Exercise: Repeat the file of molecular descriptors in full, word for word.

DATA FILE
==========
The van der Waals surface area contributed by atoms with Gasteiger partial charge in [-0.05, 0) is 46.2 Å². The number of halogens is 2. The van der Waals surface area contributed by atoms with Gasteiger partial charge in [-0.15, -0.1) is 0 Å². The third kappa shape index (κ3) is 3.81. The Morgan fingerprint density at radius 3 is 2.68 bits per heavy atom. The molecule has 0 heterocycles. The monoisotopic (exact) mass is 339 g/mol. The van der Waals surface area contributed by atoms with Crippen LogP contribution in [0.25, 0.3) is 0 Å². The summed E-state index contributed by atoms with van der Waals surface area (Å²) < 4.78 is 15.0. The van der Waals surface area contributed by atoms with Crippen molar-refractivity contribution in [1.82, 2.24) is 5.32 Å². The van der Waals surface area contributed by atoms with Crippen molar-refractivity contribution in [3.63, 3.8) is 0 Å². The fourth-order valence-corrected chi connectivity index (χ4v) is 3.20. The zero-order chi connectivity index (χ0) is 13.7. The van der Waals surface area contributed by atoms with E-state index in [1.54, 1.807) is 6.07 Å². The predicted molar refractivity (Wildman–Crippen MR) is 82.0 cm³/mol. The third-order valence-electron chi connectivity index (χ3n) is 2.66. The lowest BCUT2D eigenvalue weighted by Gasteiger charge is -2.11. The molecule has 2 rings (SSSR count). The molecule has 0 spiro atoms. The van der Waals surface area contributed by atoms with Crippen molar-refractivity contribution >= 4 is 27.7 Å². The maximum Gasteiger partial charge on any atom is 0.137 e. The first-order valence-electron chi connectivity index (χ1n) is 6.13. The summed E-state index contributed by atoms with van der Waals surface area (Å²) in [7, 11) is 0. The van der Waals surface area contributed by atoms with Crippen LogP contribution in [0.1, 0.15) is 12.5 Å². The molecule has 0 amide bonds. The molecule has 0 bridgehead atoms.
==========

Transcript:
The van der Waals surface area contributed by atoms with Gasteiger partial charge in [-0.05, 0) is 46.2 Å². The number of halogens is 2. The van der Waals surface area contributed by atoms with Gasteiger partial charge in [-0.15, -0.1) is 0 Å². The third kappa shape index (κ3) is 3.81. The Morgan fingerprint density at radius 3 is 2.68 bits per heavy atom. The molecule has 0 heterocycles. The monoisotopic (exact) mass is 339 g/mol. The van der Waals surface area contributed by atoms with Crippen LogP contribution in [0.25, 0.3) is 0 Å². The summed E-state index contributed by atoms with van der Waals surface area (Å²) < 4.78 is 15.0. The van der Waals surface area contributed by atoms with Crippen molar-refractivity contribution in [1.82, 2.24) is 5.32 Å². The van der Waals surface area contributed by atoms with Crippen molar-refractivity contribution in [3.63, 3.8) is 0 Å². The fourth-order valence-corrected chi connectivity index (χ4v) is 3.20. The zero-order chi connectivity index (χ0) is 13.7. The van der Waals surface area contributed by atoms with E-state index in [1.54, 1.807) is 6.07 Å². The predicted molar refractivity (Wildman–Crippen MR) is 82.0 cm³/mol. The third-order valence-electron chi connectivity index (χ3n) is 2.66. The lowest BCUT2D eigenvalue weighted by Gasteiger charge is -2.11. The molecule has 2 rings (SSSR count). The molecule has 0 spiro atoms. The van der Waals surface area contributed by atoms with Crippen molar-refractivity contribution >= 4 is 27.7 Å². The maximum Gasteiger partial charge on any atom is 0.137 e. The first-order valence-electron chi connectivity index (χ1n) is 6.13. The summed E-state index contributed by atoms with van der Waals surface area (Å²) in [7, 11) is 0. The van der Waals surface area contributed by atoms with Crippen LogP contribution in [0.1, 0.15) is 12.5 Å². The molecule has 0 amide bonds. The molecule has 0 bridgehead atoms.